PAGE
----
Take AIM - Six Things We Like About New Tax Changes

The Government has identified that the current provisional tax system does not work for small business so are looking to make it fairer and easier to apply.

Inland Revenue indicates that small to medium size businesses (comprising approximately 75% of all New Zealand business) are often struggling to meet deadlines and payment terms. This contributes to Inland Revenue's huge write off (somewhere in the region of $800 million to $ 1 billion) of outstanding taxes each year.

While the major changes to the regime have been widely reported, here are the six that we really like:

1. AIM - The Accounting Income Method

The current regime requires provisional tax be paid three times in each year based on the previous year's return.  Under AIM payments will be due six times in each year and will be based on the current year's accounting information.  This is a great move - tax payments should be closely linked to the time in which income is earned. 

2. Reduction of Penalties and Interest

Overdue tax is currently subject to interest and penalties totalling 27% in the first year of a tax debt.  Significantly, the monthly late payment penalty of 1% will now be wiped for new tax debts from 1 April 2017, meaning the effective rate of interest in the first year will drop to 15%. A company which doesn't accurately predict its provisional tax payments correctly (it's harder than you think!) will also now see a reduction in Use of Money Interest (UOMI).

3. Small Business Deductions 

Under the new regime deductions will be simpler to calculate. Being a startup focussed accounting firm the proposals around standardising home office expenses and motor vehicles can only make accounts and tax preparation faster and easier.

4. Companies are Similar to Trusts for Income Distribution

A Company will be able to distribute tax paid income to shareholders in the same fashion that a Trust has been able to.  This should mean a simpler provisional tax with no need to file some personal tax returns.

5. Greater Self Management for Contractors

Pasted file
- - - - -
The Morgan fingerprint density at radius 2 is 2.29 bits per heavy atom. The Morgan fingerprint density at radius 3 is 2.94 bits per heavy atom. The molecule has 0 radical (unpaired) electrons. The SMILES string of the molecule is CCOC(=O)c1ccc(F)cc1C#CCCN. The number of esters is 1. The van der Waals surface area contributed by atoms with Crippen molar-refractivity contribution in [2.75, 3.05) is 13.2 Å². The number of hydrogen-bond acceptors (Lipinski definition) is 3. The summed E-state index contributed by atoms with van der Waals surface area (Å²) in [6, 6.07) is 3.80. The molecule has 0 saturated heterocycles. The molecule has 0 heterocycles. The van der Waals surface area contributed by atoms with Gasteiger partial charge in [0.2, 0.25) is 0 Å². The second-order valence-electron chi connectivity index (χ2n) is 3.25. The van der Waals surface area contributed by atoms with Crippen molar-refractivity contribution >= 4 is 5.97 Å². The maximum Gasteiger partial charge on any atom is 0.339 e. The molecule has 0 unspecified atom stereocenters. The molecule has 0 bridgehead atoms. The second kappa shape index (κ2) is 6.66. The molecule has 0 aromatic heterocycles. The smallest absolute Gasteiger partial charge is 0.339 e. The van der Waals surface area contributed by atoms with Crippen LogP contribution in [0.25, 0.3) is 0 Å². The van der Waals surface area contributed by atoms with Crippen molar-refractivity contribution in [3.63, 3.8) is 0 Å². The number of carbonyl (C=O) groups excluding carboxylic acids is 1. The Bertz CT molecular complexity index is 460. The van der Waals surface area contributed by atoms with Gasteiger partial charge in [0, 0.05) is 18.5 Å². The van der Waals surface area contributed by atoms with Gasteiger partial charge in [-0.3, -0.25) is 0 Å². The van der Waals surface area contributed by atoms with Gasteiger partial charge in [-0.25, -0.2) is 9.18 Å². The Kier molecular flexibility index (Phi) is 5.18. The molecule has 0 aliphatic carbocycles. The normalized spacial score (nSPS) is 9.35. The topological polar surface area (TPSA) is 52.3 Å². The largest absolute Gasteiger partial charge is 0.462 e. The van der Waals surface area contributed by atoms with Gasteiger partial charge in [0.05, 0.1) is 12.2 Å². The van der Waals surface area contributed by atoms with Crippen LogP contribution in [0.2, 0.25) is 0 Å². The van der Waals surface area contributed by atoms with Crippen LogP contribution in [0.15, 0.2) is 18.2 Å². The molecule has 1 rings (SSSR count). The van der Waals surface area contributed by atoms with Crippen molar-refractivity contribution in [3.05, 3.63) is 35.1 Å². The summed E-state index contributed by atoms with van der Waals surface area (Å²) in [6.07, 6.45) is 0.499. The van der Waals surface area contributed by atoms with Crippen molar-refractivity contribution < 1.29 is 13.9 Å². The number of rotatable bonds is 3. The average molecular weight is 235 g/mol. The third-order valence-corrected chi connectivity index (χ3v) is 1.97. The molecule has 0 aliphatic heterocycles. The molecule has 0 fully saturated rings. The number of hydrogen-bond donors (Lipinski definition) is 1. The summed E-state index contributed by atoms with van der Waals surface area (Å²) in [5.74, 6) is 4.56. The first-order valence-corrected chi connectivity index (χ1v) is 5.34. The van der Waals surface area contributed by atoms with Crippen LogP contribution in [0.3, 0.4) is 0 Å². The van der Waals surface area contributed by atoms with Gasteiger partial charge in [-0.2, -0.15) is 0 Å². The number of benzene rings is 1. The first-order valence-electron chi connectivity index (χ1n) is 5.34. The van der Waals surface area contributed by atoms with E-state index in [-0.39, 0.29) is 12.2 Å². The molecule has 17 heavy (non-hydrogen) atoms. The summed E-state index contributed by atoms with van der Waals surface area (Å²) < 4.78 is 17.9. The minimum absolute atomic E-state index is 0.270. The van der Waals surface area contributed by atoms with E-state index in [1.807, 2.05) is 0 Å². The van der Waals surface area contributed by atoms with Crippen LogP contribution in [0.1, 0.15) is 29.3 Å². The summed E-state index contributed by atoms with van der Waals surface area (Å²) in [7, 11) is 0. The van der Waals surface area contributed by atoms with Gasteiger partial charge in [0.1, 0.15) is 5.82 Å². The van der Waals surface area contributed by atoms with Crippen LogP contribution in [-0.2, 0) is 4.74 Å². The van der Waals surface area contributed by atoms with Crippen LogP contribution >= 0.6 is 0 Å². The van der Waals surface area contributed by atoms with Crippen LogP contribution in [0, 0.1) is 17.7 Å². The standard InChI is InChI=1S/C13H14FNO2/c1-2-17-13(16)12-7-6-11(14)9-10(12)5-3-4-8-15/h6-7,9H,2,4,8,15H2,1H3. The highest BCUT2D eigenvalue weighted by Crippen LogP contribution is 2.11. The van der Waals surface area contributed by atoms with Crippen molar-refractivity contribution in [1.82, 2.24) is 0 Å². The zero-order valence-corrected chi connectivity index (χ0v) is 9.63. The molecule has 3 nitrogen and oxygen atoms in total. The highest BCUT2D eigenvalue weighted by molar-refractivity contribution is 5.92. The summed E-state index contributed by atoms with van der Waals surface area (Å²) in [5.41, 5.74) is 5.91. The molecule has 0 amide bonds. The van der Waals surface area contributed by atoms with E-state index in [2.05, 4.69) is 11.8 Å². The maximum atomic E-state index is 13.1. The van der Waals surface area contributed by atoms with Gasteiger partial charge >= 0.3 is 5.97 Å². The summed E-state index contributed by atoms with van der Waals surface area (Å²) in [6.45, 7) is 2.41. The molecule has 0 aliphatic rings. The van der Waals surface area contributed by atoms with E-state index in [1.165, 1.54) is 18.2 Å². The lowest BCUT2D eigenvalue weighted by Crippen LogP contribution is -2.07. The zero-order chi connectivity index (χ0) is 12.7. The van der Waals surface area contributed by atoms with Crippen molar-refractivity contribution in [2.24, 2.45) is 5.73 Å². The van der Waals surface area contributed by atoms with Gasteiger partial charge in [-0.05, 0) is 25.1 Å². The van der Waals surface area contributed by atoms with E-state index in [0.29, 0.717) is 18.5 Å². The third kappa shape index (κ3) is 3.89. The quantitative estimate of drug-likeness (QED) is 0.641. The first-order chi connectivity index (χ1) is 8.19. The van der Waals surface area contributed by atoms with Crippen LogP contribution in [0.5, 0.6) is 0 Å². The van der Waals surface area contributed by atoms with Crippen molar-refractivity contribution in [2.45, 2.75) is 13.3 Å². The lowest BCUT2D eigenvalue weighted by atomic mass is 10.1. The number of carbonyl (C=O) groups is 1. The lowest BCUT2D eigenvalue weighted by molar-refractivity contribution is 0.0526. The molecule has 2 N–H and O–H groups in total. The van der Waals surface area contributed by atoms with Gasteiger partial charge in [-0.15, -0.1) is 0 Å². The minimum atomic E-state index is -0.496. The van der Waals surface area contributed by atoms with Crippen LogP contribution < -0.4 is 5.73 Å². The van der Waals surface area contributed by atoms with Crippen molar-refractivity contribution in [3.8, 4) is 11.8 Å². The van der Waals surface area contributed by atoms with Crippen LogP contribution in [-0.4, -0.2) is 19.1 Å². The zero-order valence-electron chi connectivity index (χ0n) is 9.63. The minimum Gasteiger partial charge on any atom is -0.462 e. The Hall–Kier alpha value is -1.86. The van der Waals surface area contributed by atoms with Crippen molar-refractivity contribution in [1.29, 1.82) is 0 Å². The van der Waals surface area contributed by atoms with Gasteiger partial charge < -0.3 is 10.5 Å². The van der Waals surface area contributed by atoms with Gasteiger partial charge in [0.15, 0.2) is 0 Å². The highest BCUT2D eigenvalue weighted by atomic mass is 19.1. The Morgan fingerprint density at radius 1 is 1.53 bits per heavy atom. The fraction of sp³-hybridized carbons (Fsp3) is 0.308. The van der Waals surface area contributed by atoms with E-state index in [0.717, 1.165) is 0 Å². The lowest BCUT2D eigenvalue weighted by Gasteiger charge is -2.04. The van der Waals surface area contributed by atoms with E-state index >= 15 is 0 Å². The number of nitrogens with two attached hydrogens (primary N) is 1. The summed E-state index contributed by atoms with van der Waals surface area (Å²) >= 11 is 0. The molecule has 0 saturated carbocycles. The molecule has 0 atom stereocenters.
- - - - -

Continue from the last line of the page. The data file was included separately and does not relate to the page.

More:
The IRD wants to reduce compliance in terms of costs and time for taxpayers by making the tax system fairer and simpler.  The changes to rules concerning voluntary contractor withholding rates should mean that contractors can take more control of their tax affairs, without relying on expensive outside advice or spending a lot of time figuring it all out.

6. Greater Emphasis on Accounting Software

More accurate and timely information relies on having accounting software in place, updated regularly throughout the year.  It's assumed that software providers will adapt and provide the necessary tools to complete tax filings.  So it might be time to buy Xero and MYOB shares?


Other things we’ve noticed

Tax Season? 

Are we headed towards one?  New Zealand's tax system differs from other countries on the basis that we have 12 whole months to prepare tax returns for the prior year.  In places like the United States, companies are given three and a half months to prepare their taxes or request an extension. January to March is therefore called “Tax Season”.  More accurate & timely accounting information may mean we can ask the question - what do we need twelve whole months for?

More Loopholes?

While Inland Revenue's aim is to make tax obligations simpler, the introduction of more options for taxpayers means there will always be advantages in adopting over the other.  This means there may be benefits for companies willing to investigate each option available.


More Questions?

As always if you have any questions about the new tax regime, please contact us.



Information provided to the best of the authors knowledge at time of publication.  Laws are subject to change and independent advice should be sought.  The above information is general in nature and should not be construed or relied on as a recommendation.